Does Netanyahu Believe Rahm Emanuel is Trying to Isolate Israel from America?

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What follows below is an interesting article that I am going to post in full as it does not at this point appear to be available on the internet anywhere. Out of respect for Nahum Barnea and Yedioth Ahronoth, I will clip the piece and provide a link to Ynet News when this article appears on the web.
But in my estimation, this is an extremely informed analysis of the dynamics between Israel Prime Minister Netanyahu and US President Barack Obama and simply must be read and considered before Netanyahu lands in Washington. My guess is that the author has spoken directly to many of the very top tier Israeli principals. — Steve Clemons

Half a Meeting
Yedioth Ahronoth — 6 November 2009
NetanyahuObama.jpgThe Prime Minister’s Bureau labored and discovered that there was one visit of a prime minister to the US–by Sharon in May 2005–in which there was no meeting between him and the president (Sharon had met with Bush in April, and the two saw no need to meet again). This precedent was meant to explain that it would no disaster if, in the course of Netanyahu’s trip to Washington next week, there would be no meeting between him and Obama. For days the White House has refused to set a date for a meeting. It was embarrassing and humiliating. Netanyahu was angry. Not mildly angry. He was incensed.
I’m guessing that in the end there will be a meeting. It will take place because not having it will depict Netanyahu as the victim and Obama as the enemy of Israel. That would damage Obama in the Jewish community, damage that he can less and less afford.
Should it take place, the meeting will not meet the role it was assigned. It will be forced, coerced. It will not give Netanyahu an opportunity to clean the slate, to turn over a new leaf, to create trust, to build intimacy. Relations are cloudy, admit sources on both sides. There is mutuality in this crisis, there is symmetry: Obama is convinced that Netanyahu stuck a knife in his back; Netanyahu is convinced that Obama is the one who stuck the knife.
Above this troubling story, which has still not turned into headlines, hovers a cloud of failure. The Obama administration failed abysmally in the strategic step it took, which was meant to turn the negotiations between Israel and the Palestinians into the engine that would bring the entire region under America’s wing, from the Mediterranean Sea to the edges of Afghanistan. His failure is liable to ultimately be our disaster. Ironically, the only ray of light at the moment is the activity relating to Iran.
Netanyahu is sure that he knows who is to blame: White House Chief of Staff Rahm Emanuel. He heard inside information, from the White House, verified information. Emanuel drips venom. My sources may be less good, but the picture they paint is different. Netanyahu’s problem, they say, is not Emanuel. It is Obama.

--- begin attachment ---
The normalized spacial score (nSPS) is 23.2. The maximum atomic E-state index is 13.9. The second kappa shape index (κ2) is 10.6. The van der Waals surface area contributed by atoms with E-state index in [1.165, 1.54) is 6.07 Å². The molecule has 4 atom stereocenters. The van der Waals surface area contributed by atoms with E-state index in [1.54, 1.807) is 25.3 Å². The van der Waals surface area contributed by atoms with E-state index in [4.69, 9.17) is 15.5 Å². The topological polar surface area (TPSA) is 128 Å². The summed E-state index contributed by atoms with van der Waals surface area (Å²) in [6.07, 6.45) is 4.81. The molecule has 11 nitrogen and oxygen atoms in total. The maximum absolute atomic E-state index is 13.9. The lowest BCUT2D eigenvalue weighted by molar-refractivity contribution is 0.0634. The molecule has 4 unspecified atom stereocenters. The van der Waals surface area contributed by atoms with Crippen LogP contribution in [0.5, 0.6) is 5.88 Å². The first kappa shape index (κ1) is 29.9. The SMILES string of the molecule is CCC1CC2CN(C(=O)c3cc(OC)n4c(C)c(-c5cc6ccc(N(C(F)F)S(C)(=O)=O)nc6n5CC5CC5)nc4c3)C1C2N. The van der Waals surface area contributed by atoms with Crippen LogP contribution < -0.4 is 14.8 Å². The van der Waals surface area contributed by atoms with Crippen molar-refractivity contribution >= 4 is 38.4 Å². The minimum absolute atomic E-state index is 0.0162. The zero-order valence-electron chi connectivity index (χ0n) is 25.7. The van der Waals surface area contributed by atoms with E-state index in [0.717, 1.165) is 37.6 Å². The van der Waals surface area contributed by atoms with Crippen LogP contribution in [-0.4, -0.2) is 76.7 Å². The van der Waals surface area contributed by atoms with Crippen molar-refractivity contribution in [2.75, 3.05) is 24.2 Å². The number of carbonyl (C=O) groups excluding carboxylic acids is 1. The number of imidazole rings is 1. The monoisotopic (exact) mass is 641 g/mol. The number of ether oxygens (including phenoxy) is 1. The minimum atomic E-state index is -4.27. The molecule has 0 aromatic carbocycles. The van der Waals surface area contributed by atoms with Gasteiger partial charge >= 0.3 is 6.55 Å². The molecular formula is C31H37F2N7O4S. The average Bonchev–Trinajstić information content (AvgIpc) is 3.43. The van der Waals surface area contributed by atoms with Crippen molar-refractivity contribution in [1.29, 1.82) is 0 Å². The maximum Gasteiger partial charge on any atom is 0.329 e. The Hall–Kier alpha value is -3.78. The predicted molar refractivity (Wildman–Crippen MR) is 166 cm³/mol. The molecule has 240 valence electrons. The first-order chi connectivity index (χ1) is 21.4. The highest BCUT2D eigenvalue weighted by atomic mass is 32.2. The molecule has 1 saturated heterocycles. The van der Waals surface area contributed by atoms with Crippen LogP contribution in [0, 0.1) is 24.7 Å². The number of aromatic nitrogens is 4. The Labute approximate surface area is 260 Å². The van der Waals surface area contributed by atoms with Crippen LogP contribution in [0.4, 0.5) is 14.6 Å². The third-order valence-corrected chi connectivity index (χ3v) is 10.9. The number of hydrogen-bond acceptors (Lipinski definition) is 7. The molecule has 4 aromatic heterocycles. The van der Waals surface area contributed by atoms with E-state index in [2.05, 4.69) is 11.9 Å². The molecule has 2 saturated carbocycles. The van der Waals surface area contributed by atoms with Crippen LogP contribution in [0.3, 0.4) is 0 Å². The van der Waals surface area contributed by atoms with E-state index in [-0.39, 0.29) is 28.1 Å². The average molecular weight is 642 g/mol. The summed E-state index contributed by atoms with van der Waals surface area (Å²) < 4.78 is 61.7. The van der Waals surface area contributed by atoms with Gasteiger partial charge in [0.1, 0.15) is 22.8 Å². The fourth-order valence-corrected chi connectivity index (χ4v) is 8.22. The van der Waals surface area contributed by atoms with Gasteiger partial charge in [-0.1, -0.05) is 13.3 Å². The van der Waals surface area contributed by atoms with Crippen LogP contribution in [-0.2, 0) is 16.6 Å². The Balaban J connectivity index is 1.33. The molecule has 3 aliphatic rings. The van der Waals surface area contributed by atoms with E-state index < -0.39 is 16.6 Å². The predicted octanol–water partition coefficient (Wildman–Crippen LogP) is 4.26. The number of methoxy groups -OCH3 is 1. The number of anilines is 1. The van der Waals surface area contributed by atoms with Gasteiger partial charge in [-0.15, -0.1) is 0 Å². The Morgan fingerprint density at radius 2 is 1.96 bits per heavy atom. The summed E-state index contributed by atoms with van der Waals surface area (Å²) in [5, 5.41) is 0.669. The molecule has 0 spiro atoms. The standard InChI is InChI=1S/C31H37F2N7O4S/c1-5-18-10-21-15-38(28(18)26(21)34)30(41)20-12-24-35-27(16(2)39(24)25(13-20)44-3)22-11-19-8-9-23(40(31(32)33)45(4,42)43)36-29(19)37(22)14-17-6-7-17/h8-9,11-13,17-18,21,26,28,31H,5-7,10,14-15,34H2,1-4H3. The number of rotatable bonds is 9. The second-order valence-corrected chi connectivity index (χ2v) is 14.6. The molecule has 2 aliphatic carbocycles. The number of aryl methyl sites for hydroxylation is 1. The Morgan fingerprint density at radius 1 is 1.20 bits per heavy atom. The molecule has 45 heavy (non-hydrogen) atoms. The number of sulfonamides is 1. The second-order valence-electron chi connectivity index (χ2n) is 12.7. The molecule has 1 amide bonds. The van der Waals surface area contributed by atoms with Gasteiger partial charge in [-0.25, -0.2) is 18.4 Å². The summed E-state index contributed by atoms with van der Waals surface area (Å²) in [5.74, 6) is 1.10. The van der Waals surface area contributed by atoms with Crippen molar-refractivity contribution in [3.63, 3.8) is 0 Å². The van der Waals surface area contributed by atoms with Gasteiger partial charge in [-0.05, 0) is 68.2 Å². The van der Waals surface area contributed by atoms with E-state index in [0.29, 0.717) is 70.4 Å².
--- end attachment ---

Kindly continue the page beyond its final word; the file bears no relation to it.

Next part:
Netanyahu is convinced that since the first day of his term, Emanuel has been plotting to isolate Israel from America, to shrink it in the eyes of its voters and to destroy it politically. This step failed. Support for Israel in American public opinion has only increased. It’s not Israel that is isolated in America, but rather the Palestinians. Personal admiration for him also increased. It increased in wake of his speech at the UN General Assembly. There are no other leaders in the world today that speak to Americans in their own language. They’ve known him in America for 30 years now.
Netanyahu read polls (one of them was apparently carried out by Stanley Greenberg, who was Clinton’s and Barak’s adviser). The polls showed him the degree to which his standing is strong in American public opinion. America is not Europe. In Europe, Netanyahu could be described as a peace rejectionist. Not in America. The president is very important, but so is Congress. With all due respect to the president and his aides, when the public has an opinion, public opinion decides.
From Netanyahu’s point of view, relations started off on the left foot. The emphatic demand of Obama administration to freeze construction in the settlements completely, a demand meant to hurt him, led to a confrontation. He was accused of being stubborn. He was also accused of the opposite, that he was easy to coerce. The assumption was that he would take a blow and collapse. This didn’t happen in Israel and it didn’t happen in America.
It didn’t happen because he chose a combined response. In his Bar Ilan speech, he promised to support the idea of two states. He promised to be forthcoming toward the Americans, but made it clear that he would not go all the way. He went farther than what the majority of Israelis want to go and the majority of Jews in America. He acted with integrity and transparency: every Israeli step was reported to the Americans in real time, including the secret trip to Putin.